That Logic Blog

May 02, 2005

Doing Proofs

Casually reading through Greg Restall's book on substructural logics, I came across a curious line:

"However, proofs are not so easy to construct in tree form - often it is easier to construct proofs writing the consecutions in a list."

Personally, I have always found the "list" way of constructung proofs to be rather arbitrary and nonintuitive. If I have access to a sequent(esque) system, then I invariably construct the proof by doing a backwards "proof search". But maybe that is because I cut my (logical) teeth by working on theorem proving software.

I'm interested in seeing what method other people prefer, so leave a comment if you have a preference!


Anonymous Anonymous said...

Yes, I'm not sure if I agree with me either. I think that if you're constructing proofs from premises to a conclusion, the benefit of a list is that you can start with your premises before worrying about how they're going to be used. In Gentzen/Prawitz-style natural deduction, where the premises actually end up depends on how they're used. In Lemmon-style natural deduction, any proof from a premise set X can start with each premise in X as the first steps in the proof, before you worry about making other assumptions or anything else.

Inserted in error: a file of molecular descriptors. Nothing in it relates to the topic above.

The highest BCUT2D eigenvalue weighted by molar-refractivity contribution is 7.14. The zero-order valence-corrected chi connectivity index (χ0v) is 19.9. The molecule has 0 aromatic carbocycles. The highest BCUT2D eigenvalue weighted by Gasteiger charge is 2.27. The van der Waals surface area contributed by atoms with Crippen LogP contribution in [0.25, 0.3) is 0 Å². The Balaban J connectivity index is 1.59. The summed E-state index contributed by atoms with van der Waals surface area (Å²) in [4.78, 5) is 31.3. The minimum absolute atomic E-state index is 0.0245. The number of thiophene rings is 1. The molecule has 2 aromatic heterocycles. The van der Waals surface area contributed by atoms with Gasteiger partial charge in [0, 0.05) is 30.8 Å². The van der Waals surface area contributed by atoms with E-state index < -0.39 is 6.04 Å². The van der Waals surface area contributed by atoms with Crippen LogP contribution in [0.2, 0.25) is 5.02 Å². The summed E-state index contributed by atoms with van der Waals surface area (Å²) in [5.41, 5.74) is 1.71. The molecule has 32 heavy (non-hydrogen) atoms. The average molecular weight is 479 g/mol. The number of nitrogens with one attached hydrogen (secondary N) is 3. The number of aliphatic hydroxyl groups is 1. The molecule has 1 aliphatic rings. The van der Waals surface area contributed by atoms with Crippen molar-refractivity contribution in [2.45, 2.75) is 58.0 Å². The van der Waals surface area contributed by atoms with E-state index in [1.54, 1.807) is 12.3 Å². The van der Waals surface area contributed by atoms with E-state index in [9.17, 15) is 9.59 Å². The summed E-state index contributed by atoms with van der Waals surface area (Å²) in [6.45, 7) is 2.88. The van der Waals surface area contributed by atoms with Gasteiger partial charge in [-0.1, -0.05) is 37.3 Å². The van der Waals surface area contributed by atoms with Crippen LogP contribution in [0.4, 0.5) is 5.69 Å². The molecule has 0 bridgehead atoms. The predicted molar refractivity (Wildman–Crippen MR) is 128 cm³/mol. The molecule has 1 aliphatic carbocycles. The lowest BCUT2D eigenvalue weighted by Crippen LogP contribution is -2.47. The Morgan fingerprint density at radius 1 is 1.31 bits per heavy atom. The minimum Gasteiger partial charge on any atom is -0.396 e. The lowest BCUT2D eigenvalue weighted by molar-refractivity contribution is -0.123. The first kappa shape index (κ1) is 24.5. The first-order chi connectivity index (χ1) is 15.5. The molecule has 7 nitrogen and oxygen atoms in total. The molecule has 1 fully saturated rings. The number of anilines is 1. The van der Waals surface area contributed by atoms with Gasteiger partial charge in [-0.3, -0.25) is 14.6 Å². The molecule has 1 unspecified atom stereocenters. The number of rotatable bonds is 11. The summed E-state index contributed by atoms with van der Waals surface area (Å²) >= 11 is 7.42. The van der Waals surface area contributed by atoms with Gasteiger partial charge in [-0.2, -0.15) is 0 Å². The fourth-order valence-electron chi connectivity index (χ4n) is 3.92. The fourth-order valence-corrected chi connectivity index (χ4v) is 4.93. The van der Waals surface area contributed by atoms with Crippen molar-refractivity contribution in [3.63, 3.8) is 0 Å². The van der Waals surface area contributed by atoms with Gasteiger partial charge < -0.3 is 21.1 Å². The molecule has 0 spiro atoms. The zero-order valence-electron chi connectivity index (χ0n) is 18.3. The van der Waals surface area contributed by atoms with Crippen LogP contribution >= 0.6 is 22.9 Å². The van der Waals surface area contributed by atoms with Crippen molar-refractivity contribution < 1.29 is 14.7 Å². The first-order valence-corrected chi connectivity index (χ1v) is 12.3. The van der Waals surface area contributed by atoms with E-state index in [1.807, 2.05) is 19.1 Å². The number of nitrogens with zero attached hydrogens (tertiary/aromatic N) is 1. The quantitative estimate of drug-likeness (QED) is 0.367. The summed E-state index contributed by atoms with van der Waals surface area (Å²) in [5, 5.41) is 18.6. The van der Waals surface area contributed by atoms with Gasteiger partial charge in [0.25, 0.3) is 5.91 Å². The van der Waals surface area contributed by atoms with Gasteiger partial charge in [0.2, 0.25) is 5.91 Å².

I think that is what I was thinking back then.

I am still trying to articulate my views on the tactics of proof-search. (It becomes even more fun in multiple-premise, multiple-conclusion natural deduction, but that's another matter entirely...) 

Posted by Greg Restall

11:31 AM  
Anonymous Anonymous said...

I agree that "list" style may be better if one is starting from premises. Obviously though, the problem then is "guiding" the proof properly. I have some frivolous ideas related to generating random  "proofs" thoughs. One example of this is, I guess, generating random sentences based on a Lambek calculus, which would then come equipped with a proof of their "grammaticality". The dynamics could be interesting because there are lots of "proofs" starting from "s" (for example), corresponding to different correct sentence structures.

Being a lazy programmer, however, I haven't gotten around to hacking something like that up yet.  

Posted by Jon

3:18 PM  
Anonymous Anonymous said...

I learned logic the list-way, and thought that was easier. Then I used theorem proving tools for a while with Gentzen-style sequents, and now I can't understand why I ever liked list-proofs. 

Posted by Z (just a random reader)

4:59 PM  
Anonymous Anonymous said...

Until teaching logic this fall, I was almost incapable of doing proofs more than four lines or so long by hand - I was content to prove metatheorems and let them do all the work. I do seem to remember trees being easier to actually use to construct proofs, though the lists are more natural to think of as a representation, at least when you first come to formal proofs. 

Posted by Kenny Easwaran

12:03 PM  

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